So now let's get to the point of this post. As far as I'm aware, private-sector firms don't hire anyone to make DSGE models, implement DSGE models, or even scan the DSGE literature. There are a lot of firms that make macro bets in the finance industry - investment banks, macro hedge funds, bond funds. To my knowledge, none of these firms spends one thin dime on DSGE. I've called and emailed everyone I could think of who knows what financial-industry macroeconomists do, and they're all unanimous - they've never heard of anyone in finance using a DSGE model.
If you know someone who does, please reply in the comments. I'm sure there's someone out there. But even if there is, they haven't soared to fame and fortune on the back of their DSGE model.
So maybe they're just using the wrong DSGE models? Maybe they're using Williamson (2012) instead of Williamson (2013). I mean, after all, there is a huge, vast, unending array of DSGE models out there, most of which purport to explain the entire macroeconomy, and most of which are thus mutually exclusive at any point in time. Maybe two or three of them are right at any given point in time, but maybe this set switches around as conditions change. Perhaps finance-industry people are simple unable to pick out the right DSGE model to use on any given day.
But if finance-industry people can't know which DSGE model to use, how can policymakers or policy advisors?
In other words, DSGE models (not just "Freshwater" models, I mean the whole kit & caboodle) have failed a key test of usefulness. Their main selling point - satisfying the Lucas critique - should make them very valuable to industry. But industry shuns them.
Many economic technologies pass the industry test. Companies pay people lots of money to use auction theory. Companies pay people lots of money to use vector autoregressions. Companies pay people lots of money to use matching models. But companies do not, as far as I can tell, pay people lots of money to use DSGE to predict the effects of government policy. Maybe this will change someday, but it's been 32 years, and no one's touching these things.
As I see it, this is currently the most damning critique of the whole DSGE paradigm.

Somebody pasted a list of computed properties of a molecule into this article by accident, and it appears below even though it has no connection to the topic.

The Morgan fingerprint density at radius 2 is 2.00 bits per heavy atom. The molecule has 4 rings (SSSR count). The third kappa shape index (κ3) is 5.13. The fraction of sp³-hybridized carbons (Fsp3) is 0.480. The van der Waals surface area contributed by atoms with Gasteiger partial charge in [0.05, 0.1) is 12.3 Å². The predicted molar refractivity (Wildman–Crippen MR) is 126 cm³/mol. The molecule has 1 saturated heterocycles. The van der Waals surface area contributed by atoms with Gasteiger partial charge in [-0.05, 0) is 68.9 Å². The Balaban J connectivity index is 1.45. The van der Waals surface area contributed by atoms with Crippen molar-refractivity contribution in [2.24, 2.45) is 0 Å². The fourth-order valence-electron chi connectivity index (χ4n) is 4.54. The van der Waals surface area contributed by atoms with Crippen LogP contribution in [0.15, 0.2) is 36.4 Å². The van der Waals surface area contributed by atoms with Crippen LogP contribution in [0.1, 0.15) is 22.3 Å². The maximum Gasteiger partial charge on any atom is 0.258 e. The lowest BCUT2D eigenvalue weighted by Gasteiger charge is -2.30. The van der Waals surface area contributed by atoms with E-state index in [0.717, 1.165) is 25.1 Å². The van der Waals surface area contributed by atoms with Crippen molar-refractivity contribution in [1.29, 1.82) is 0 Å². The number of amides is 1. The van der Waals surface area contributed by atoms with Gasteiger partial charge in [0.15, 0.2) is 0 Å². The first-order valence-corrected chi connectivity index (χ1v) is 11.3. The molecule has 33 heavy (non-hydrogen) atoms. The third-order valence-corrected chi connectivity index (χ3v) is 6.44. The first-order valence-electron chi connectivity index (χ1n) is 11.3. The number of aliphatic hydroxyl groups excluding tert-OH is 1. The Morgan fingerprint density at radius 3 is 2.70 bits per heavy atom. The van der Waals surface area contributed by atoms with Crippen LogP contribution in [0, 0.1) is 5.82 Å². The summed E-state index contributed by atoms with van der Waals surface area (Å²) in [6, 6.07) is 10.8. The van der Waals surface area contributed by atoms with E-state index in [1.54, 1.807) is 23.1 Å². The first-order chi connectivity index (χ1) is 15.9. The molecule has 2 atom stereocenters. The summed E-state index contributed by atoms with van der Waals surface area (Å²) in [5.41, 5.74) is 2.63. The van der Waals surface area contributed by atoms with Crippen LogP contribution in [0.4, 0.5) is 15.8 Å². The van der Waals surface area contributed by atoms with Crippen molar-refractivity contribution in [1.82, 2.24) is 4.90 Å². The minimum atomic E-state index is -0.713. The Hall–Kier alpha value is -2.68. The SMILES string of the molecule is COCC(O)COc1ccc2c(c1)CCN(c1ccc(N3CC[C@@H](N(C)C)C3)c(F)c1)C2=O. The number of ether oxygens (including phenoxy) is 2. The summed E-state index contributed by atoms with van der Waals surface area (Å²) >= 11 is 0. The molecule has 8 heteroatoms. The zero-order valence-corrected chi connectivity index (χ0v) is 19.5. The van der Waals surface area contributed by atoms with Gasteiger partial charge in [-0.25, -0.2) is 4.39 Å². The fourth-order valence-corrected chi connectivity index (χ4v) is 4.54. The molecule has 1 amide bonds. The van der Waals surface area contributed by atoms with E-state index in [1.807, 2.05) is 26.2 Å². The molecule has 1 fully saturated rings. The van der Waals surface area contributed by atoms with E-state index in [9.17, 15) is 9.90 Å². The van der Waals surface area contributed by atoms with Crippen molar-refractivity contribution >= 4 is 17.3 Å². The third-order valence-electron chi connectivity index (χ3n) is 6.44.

Matt Yglesias comments.
Tony Yates comments, at greater length.
The anonymous denizens of EJMR discuss DSGE and the private sector. Interesting post:
Insider in a small, boutique private equity firm. We do not use DSGE models, but we do use DSGE models as a screening device, in the same spirit as graduate programs use real analysis. It turns out that we can get these guys cheaper than MBAs, and they have similar levels of firepower.So DSGE does function as a kind of signaling - the ability to make DSGE models is valuable to companies even if the models themselves aren't, because they indicate general intelligence, computer skills, creativity, and/or work ethic. That makes sense.
Chris House, my old first-year macro instructor and a prof at the University of Michigan, has A) started a blog, which you should read, and B) attempted to rebut this post. Check it out! Fun fact: The argument in quotes at the top of this post is actually paraphrased from stuff Chris House said to me, which is very similar to what he now writes in his post. I must say, though, I think Chris' post actually reiterates and strengthens the point I make in my post. The difference between policy-conditional and other forecasts is key here. If the average policymaker can use a DSGE model to improve her predictions of the results of her policies, then the average financial trader can use the same model to improve her predictions of the results of the policymaker's policies.
Tyler Cowen thinks I'm too quick to dismiss DSGE, and that instead, critiques like this one should merely make us "downgrade" DSGE. This is a very Bayesian approach, and I like it. But notice that Bayesian beliefs depend on your priors. If you started out thinking that DSGE was totally awesome, then critiques like this one should make you temper your enthusiasm. But if you started out thinking that DSGE was hocus-pocus, then critiques like this should tend to strengthen your belief somewhat.